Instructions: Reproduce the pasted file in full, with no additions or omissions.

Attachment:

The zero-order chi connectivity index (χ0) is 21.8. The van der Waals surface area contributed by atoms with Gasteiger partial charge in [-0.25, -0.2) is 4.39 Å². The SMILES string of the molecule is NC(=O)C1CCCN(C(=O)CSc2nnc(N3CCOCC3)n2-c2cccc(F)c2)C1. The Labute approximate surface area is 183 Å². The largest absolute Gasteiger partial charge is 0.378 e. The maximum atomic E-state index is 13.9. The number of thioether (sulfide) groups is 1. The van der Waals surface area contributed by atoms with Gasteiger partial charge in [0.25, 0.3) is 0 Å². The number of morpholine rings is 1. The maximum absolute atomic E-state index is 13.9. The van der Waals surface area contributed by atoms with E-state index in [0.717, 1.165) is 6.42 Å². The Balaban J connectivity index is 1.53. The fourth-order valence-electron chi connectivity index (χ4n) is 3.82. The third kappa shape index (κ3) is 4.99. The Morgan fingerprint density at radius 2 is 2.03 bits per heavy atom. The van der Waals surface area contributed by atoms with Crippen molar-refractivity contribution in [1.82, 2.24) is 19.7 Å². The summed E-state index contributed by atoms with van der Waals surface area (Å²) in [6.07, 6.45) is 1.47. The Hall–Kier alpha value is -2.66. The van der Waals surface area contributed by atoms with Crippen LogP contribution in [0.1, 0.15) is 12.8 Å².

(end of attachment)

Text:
The zero-order chi connectivity index (χ0) is 21.8. The van der Waals surface area contributed by atoms with Gasteiger partial charge in [-0.25, -0.2) is 4.39 Å². The SMILES string of the molecule is NC(=O)C1CCCN(C(=O)CSc2nnc(N3CCOCC3)n2-c2cccc(F)c2)C1. The Labute approximate surface area is 183 Å². The largest absolute Gasteiger partial charge is 0.378 e. The maximum atomic E-state index is 13.9. The number of thioether (sulfide) groups is 1. The van der Waals surface area contributed by atoms with Gasteiger partial charge in [0.25, 0.3) is 0 Å². The number of morpholine rings is 1. The maximum absolute atomic E-state index is 13.9. The van der Waals surface area contributed by atoms with E-state index in [0.717, 1.165) is 6.42 Å². The Balaban J connectivity index is 1.53. The fourth-order valence-electron chi connectivity index (χ4n) is 3.82. The third kappa shape index (κ3) is 4.99. The Morgan fingerprint density at radius 2 is 2.03 bits per heavy atom. The van der Waals surface area contributed by atoms with Crippen molar-refractivity contribution in [1.82, 2.24) is 19.7 Å². The summed E-state index contributed by atoms with van der Waals surface area (Å²) in [6.07, 6.45) is 1.47. The Hall–Kier alpha value is -2.66. The van der Waals surface area contributed by atoms with Crippen LogP contribution in [0.1, 0.15) is 12.8 Å².